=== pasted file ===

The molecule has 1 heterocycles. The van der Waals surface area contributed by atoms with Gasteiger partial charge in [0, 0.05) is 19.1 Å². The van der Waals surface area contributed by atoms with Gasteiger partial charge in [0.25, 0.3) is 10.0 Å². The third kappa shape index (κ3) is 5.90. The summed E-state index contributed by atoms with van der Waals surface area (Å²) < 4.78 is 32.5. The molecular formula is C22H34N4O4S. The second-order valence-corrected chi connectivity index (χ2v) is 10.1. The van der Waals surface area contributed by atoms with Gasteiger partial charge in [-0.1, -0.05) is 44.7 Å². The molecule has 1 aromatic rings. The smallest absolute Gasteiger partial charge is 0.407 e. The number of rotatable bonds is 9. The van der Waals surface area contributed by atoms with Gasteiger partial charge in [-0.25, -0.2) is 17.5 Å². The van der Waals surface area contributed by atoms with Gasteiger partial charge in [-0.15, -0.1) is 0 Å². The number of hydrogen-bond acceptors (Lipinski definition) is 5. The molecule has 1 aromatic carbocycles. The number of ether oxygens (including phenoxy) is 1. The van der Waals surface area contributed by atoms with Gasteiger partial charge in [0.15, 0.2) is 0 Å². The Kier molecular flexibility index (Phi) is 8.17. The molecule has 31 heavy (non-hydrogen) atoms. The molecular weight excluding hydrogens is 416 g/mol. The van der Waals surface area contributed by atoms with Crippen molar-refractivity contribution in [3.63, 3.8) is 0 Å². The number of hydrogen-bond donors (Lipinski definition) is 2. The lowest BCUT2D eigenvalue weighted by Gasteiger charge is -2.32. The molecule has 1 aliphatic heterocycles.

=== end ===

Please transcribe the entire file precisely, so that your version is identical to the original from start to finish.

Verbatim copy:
The molecule has 1 heterocycles. The van der Waals surface area contributed by atoms with Gasteiger partial charge in [0, 0.05) is 19.1 Å². The van der Waals surface area contributed by atoms with Gasteiger partial charge in [0.25, 0.3) is 10.0 Å². The third kappa shape index (κ3) is 5.90. The summed E-state index contributed by atoms with van der Waals surface area (Å²) < 4.78 is 32.5. The molecular formula is C22H34N4O4S. The second-order valence-corrected chi connectivity index (χ2v) is 10.1. The van der Waals surface area contributed by atoms with Gasteiger partial charge in [-0.1, -0.05) is 44.7 Å². The molecule has 1 aromatic rings. The smallest absolute Gasteiger partial charge is 0.407 e. The number of rotatable bonds is 9. The van der Waals surface area contributed by atoms with Gasteiger partial charge in [-0.25, -0.2) is 17.5 Å². The van der Waals surface area contributed by atoms with Gasteiger partial charge in [-0.15, -0.1) is 0 Å². The number of hydrogen-bond acceptors (Lipinski definition) is 5. The molecule has 1 aromatic carbocycles. The number of ether oxygens (including phenoxy) is 1. The van der Waals surface area contributed by atoms with Gasteiger partial charge in [0.15, 0.2) is 0 Å². The Kier molecular flexibility index (Phi) is 8.17. The molecule has 31 heavy (non-hydrogen) atoms. The molecular weight excluding hydrogens is 416 g/mol. The van der Waals surface area contributed by atoms with Crippen molar-refractivity contribution in [3.63, 3.8) is 0 Å². The number of hydrogen-bond donors (Lipinski definition) is 2. The lowest BCUT2D eigenvalue weighted by Gasteiger charge is -2.32. The molecule has 1 aliphatic heterocycles.